RESULTS

A total of 411 patients were included in the study after applying the inclusion and exclusion criteria. Revision surgery within 5 years after the index procedure was most frequent in the patients with preoperative MRI only (41.8%), followed by the patients with a CT myelogram (30.4%) and those with MRI and standard radiographs (24.8%). The lowest revision rate was seen among those with long-cassette standing radiographs (11.1%). Patients whose preoperative evaluation included full-length standing radiographs (OR 0.353, p = 0.034) and MRI studies plus radiographs (OR 0.650, p = 0.022) were less likely to require revision surgery at 5 years after the index procedure.

CONCLUSIONS

An assessment of standing alignment using full-length (36-inch) standing radiographs may be beneficial in reducing the risk of revision surgery in patients with lumbar scoliosis. This observation was not limited to patients with large curves or substantial deformity.

Restricted access

Zachary G. Ries, Steven D. Glassman, Ivan Vasilyev, Leanne Metcalfe and Leah Y. Carreon

OBJECTIVE

Diagnostic workup for lumbar degenerative disc disease (DDD) includes imaging such as radiography, MRI, and/or CT myelography. If a patient has unsuccessful nonoperative treatment, the surgeon must then decide if obtaining updated images prior to surgery is warranted. The purpose of this study was to investigate whether the timing of preoperative neuroimaging altered clinical outcome, as reflected by the subsequent rate of revision surgery, in patients with degenerative lumbar spinal pathology.

METHODS

From the Health Care Service Corporation administrative claims database, adult patients (minimum age 55 years old) with lumbar DDD who underwent surgery including posterior lumbar decompression with and without fusion (1–2 levels) and at least 5 years of continuous coverage after the index surgery were identified. The chi-square test was used to determine differences in revision rates stratified by timing of each imaging procedure relative to the index procedure (< 6 months, 6–12 months, 12–24 months, or > 24 months).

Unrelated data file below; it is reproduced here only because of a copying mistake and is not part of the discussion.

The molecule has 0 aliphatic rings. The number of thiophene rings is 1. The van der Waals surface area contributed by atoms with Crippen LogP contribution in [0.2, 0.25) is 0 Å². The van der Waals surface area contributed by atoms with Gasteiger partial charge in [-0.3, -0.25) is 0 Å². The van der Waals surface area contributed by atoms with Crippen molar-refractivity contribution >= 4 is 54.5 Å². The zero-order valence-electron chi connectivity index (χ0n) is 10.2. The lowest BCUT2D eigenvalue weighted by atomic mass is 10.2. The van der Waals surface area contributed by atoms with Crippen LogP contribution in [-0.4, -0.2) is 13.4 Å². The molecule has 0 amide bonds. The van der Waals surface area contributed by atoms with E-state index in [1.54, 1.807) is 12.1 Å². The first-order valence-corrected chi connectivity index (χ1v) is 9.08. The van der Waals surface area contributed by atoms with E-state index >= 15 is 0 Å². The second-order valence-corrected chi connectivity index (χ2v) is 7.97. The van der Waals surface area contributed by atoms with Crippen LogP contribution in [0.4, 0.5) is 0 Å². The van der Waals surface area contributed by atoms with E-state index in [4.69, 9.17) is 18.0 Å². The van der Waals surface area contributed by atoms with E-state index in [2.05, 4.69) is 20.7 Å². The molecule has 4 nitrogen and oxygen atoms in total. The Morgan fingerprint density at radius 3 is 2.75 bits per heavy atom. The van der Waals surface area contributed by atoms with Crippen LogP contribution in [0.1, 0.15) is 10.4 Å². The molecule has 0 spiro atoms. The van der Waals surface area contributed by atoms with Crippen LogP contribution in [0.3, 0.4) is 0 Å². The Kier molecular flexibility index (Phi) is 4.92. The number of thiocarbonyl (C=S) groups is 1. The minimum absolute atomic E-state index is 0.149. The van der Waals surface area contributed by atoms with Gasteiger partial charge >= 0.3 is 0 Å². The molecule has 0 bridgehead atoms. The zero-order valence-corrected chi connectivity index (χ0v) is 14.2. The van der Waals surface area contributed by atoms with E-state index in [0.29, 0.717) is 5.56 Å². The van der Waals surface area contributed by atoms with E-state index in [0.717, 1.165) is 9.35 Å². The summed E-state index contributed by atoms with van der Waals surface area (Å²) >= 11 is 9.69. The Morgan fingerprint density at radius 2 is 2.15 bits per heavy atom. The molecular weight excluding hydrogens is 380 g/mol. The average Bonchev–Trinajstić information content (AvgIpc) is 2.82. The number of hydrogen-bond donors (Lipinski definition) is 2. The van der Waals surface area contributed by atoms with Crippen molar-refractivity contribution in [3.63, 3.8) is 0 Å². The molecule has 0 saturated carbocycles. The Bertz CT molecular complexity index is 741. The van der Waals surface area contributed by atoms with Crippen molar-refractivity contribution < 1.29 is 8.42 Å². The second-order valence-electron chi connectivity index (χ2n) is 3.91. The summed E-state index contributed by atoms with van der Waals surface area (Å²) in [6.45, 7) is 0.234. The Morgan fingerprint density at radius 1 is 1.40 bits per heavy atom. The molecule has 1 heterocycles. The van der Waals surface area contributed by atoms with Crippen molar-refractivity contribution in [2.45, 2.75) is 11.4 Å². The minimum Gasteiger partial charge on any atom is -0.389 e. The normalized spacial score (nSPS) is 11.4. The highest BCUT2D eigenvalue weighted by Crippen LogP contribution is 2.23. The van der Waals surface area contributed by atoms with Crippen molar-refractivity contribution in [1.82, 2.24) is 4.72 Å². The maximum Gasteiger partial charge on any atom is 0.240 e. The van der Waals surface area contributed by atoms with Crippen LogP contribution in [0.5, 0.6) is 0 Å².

RESULTS

Of 28,676 cases identified, 5128 (18%) had revision surgery within 5 years. The timing of preoperative MRI or plain radiography was not associated with revision surgery. Among the entire cohort, there was a lower incidence of revision surgery in patients who had a CT myelogram within 1 year prior to the index surgery (p = 0.017). This observation was strongest in patients undergoing decompression only (p = 0.002), but not significant in patients undergoing fusion (p = 0.845).

CONCLUSIONS

Routine reimaging prior to surgery, simply because the existing MRI is 6–12 months old, may not be beneficial, at least as reflected in subsequent revision rates. The study also suggests that there may be a subset of patients for whom preoperative CT myelography reduces revision rates. This topic has important financial implications and deserves further study in a more granular data set.